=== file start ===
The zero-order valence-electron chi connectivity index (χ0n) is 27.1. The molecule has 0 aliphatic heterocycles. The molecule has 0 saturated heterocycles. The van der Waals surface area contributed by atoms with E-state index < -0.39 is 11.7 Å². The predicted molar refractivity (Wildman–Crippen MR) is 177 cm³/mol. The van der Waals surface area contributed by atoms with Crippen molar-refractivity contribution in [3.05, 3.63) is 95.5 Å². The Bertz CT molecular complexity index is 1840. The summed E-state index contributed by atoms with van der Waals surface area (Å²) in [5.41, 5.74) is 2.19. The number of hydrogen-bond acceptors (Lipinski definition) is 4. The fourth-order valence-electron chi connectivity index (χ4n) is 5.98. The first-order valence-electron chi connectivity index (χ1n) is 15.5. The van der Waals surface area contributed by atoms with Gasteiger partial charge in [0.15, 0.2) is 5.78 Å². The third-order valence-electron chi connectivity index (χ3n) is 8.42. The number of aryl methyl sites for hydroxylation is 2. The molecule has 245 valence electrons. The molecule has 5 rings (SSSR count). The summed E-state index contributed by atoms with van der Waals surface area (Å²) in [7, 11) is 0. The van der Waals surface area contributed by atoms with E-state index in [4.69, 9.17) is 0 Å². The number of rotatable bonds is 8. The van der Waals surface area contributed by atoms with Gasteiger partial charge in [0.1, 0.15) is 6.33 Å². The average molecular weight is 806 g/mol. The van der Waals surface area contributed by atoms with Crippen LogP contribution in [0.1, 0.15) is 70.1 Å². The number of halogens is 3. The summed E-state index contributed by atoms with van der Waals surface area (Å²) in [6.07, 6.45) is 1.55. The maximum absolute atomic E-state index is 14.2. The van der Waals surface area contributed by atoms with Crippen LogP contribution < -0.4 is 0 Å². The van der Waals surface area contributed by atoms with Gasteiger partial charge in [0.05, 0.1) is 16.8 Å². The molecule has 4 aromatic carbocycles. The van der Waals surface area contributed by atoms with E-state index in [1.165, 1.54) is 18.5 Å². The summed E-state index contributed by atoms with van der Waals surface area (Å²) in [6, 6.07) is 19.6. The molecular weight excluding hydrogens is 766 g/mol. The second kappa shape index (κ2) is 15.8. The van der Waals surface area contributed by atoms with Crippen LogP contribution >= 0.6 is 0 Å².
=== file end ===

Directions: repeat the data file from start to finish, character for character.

The zero-order valence-electron chi connectivity index (χ0n) is 27.1. The molecule has 0 aliphatic heterocycles. The molecule has 0 saturated heterocycles. The van der Waals surface area contributed by atoms with E-state index < -0.39 is 11.7 Å². The predicted molar refractivity (Wildman–Crippen MR) is 177 cm³/mol. The van der Waals surface area contributed by atoms with Crippen molar-refractivity contribution in [3.05, 3.63) is 95.5 Å². The Bertz CT molecular complexity index is 1840. The summed E-state index contributed by atoms with van der Waals surface area (Å²) in [5.41, 5.74) is 2.19. The number of hydrogen-bond acceptors (Lipinski definition) is 4. The fourth-order valence-electron chi connectivity index (χ4n) is 5.98. The first-order valence-electron chi connectivity index (χ1n) is 15.5. The van der Waals surface area contributed by atoms with Gasteiger partial charge in [0.15, 0.2) is 5.78 Å². The third-order valence-electron chi connectivity index (χ3n) is 8.42. The number of aryl methyl sites for hydroxylation is 2. The molecule has 245 valence electrons. The molecule has 5 rings (SSSR count). The summed E-state index contributed by atoms with van der Waals surface area (Å²) in [7, 11) is 0. The van der Waals surface area contributed by atoms with E-state index in [4.69, 9.17) is 0 Å². The number of rotatable bonds is 8. The van der Waals surface area contributed by atoms with Gasteiger partial charge in [0.1, 0.15) is 6.33 Å². The average molecular weight is 806 g/mol. The van der Waals surface area contributed by atoms with Crippen LogP contribution in [0.1, 0.15) is 70.1 Å². The number of halogens is 3. The summed E-state index contributed by atoms with van der Waals surface area (Å²) in [6.07, 6.45) is 1.55. The maximum absolute atomic E-state index is 14.2. The van der Waals surface area contributed by atoms with Crippen LogP contribution < -0.4 is 0 Å². The van der Waals surface area contributed by atoms with Gasteiger partial charge in [0.05, 0.1) is 16.8 Å². The molecule has 4 aromatic carbocycles. The van der Waals surface area contributed by atoms with E-state index in [1.165, 1.54) is 18.5 Å². The summed E-state index contributed by atoms with van der Waals surface area (Å²) in [6, 6.07) is 19.6. The molecular weight excluding hydrogens is 766 g/mol. The second kappa shape index (κ2) is 15.8. The van der Waals surface area contributed by atoms with Crippen LogP contribution >= 0.6 is 0 Å².